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OPEC likely to extend cuts, but does it really matter?


At the end of May, the 25th to be specific, OPEC and 13 other nonmember producing countries who agreed to go along with the 12 member cartel’s curbs back in December, will once again convene to contemplate and renew the six-month cut. Believed by many to be the last extension, it is thought that there will be a consensus, despite some members non-compliance and exceptions given to Libya and Nigeria.

Against the backdrop of some success in reducing global oil inventories, the re-emergence of U.S shale production, which has only grown exponentially, leaves many wondering if the cutbacks are enough. Complicating matters for the stakeholders is also the recognition that Saudi Arabia has been losing market share to both Iraq and Iran, while the economies of other countries notably Venezuela are on the brink of collapse.

The scenario unfolding is, therefore, complicated and more desperate than when the 25 countries first entered into the agreement. Angola and the UAE have for instance, actually exceeded their quotas, but overall compliance was last heard to be about 90%, which isn’t too bad, considering the track record of the past where cheating was the norm, not the exception. Still, the extension may be the last given the world’s other swing producer – the United States.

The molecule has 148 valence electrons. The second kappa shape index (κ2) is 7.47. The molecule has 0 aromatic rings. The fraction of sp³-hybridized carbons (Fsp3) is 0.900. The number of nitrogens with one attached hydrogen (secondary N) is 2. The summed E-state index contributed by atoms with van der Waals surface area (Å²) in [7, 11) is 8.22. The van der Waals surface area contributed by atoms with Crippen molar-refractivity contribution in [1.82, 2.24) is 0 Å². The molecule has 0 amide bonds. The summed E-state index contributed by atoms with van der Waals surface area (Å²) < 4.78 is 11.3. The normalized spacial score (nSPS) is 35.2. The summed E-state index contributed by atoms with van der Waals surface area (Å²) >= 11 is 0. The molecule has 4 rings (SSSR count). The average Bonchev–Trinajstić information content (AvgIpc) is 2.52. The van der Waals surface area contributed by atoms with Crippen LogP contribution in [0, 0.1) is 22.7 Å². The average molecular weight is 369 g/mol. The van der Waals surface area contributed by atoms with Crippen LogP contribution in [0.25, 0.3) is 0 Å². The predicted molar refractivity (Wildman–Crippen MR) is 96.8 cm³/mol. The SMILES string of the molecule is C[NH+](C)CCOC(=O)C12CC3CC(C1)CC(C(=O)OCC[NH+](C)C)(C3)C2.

Adding rigs and moving the oil output needle back towards the April 2015 record of 9.5 million barrels a day and beyond in 2018, only increases the already near-record crude inventory level reported weekly by the Energy Information Administration (EIA). When you couple the reality of cheaper costs of shale production, lower fuel demand (now believed to have declined some 2.4 % below last year’s figures), due in part to growing vehicle efficiency and driving habits of millennials, success in trimming oil output is all the more challenging.

The combination of lower demand in the U.S. and elsewhere, along with increased oil production among countries not bound by any agreement to throttle back, while still benefitting from $50 oil, pushes back the likelihood of any success in curbing the global oil glut.

Despite OPEC’s best efforts, cheap oil is here for the foreseeable future.

Senior Petroleum Analyst, Canada

Dan is a skilled and noted bilingual (French and English) consumer advocate specializing in energy and current affairs. Known as Canada's “Gas Guru,” he founded to better help motorists anticipate the price of gasoline in advance across Canada. He has over three decades of experience in the petroleum industry, as a parliamentarian and an analyst.